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Martin appointment could stall BPL
By Glenn Bischoff
March 18, 2005
President Bush's appointment of Kevin Martin to succeed Michael Powell as FCC chairman should come as no surprise. Martin is well regarded within the Republican Party, worked on the president's first-term campaign and his wife once worked for Vice President Dick Cheney, according to sources.
Martin proved to be an intelligent, thoughtful and capable commissioner who wasn't afraid to buck Powell when he thought it right and necessary. Martin outmaneuvered Powell a couple of years ago during an FCC proceeding concerning wireline telephone rules and prevailed when the commission drafted an order that reflected Martin's, not Powell's, perspective.
Just because a federal appeals court later vindicated Powell and overturned the order shouldn't diminish Martin's actions. It took a good bit of, ahem, fortitude to stand up to Powell, who has his own well-developed power base in Washington and within the GOP.
That Martin stood up to Powell when it would have been far easier -- and much more politically expedient -- to toe the party line speaks well of his character and his ability to lead the commission.
However, one thing that Martin is not is Powell. Consequently, Martin's ascension to the FCC's helm ultimately could have a negative effect on the nascent broadband-over-power lines technology.
Powell was an unabashed cheerleader for BPL, which he saw as the panacea for bringing high-speed data services to underserved areas, particularly rural areas, where infrastructure costs are so high that cable companies and wireline telephone companies can't justify the deployments. His enthusiasm for BPL largely drove public utilities -- ultra-conservative organizations by nature -- to take the leap, according to Nancy Kaplan, vice president of Adventis, a consultancy headquartered in Boston.
"Powell was remarkably supportive [of BPL]," Kaplan said. "Having that support made all the difference in terms of the utilities being willing to go after this. ... They got burned by telecom in the past, so feeling that they really had somebody who was going to support them from a regulatory standpoint and make it easy for them actually has made BPL move more quickly than it might have otherwise."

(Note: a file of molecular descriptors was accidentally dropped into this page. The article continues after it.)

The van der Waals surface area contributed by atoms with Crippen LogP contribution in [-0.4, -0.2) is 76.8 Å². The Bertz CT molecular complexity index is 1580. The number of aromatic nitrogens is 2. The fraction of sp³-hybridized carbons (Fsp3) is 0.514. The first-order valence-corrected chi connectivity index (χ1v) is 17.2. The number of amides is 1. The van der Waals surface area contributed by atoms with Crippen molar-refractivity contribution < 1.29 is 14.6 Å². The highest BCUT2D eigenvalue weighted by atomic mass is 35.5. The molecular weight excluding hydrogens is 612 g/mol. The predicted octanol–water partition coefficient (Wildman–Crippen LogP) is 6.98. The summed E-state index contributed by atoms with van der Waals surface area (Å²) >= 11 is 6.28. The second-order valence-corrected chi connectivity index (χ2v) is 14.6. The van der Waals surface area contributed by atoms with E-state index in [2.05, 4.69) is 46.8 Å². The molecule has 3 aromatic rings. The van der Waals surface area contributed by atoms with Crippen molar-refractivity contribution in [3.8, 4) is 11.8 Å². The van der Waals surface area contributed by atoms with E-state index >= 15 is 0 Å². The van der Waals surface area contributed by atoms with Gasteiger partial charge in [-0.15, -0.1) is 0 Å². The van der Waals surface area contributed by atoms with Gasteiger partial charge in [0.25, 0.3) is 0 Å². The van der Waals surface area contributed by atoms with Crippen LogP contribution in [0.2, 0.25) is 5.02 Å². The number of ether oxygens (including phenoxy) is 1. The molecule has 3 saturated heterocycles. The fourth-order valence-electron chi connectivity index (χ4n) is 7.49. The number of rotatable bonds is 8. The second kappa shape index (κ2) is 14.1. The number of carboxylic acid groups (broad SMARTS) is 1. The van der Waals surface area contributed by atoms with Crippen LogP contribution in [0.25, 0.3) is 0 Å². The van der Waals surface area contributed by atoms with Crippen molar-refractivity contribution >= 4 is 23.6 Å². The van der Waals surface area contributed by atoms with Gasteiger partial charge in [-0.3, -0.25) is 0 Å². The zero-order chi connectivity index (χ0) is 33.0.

Kaplan predicted that Martin will support BPL, but won't share Powell's zeal. Without such a champion going forward, BPL could fall well short of Powell's vision -- some would say dream -- for the still-developing technology.
"BPL could end up being a small alternative that is used for a few things," Kaplan said. "It has some value for the utilities themselves for their internal operations. I think it will move in that direction rather than becoming a large consumer option."
Such an outcome would thrill the nation's amateur radio operators, who are gravely concerned that radiation leakage stemming from BPL will cause harmful interference to their operations and are quite angry with Powell for not giving those concerns greater heed. When the FCC approved rules in November 2004 that cleared the way for widespread deployment of the technology, which uses the nation's power grid to deliver broadband services. Powell said those concerns weren't enough to justify putting the brakes on BPL and that the commission's rules provided adequate protection for the hams.
"The potential for the American economy is too great -- is too potentially groundbreaking -- to sit idly by and allow any claim or any possible speculative fear to keep us from trying to drive this technology and drive America into the broadband future," Powell said at the time.
I don't know enough about BPL to be able to comment on whether the potential interference problems will simply go away should utilities limit their use of the technology for applications such as remote monitoring of meters. But I do know something about Martin, having covered him and interviewed him on numerous occasions over the past four years.
Though a Republican, Martin has demonstrated he is less interested in doing what's good for big business -- and public utilities certainly qualify -- than he is in doing what's in the public's best interest. Martin did just that in the wireline telephone debate, when he sided with competitive carriers against the incumbents, led by the gargantuan former Bell companies Verizon, SBC and BellSouth. Consequently, both the FCC and the utilities might be rethinking their BPL strategies at some point during Martin's tenure.
Page Created on 3/19/05, KC6NXZ
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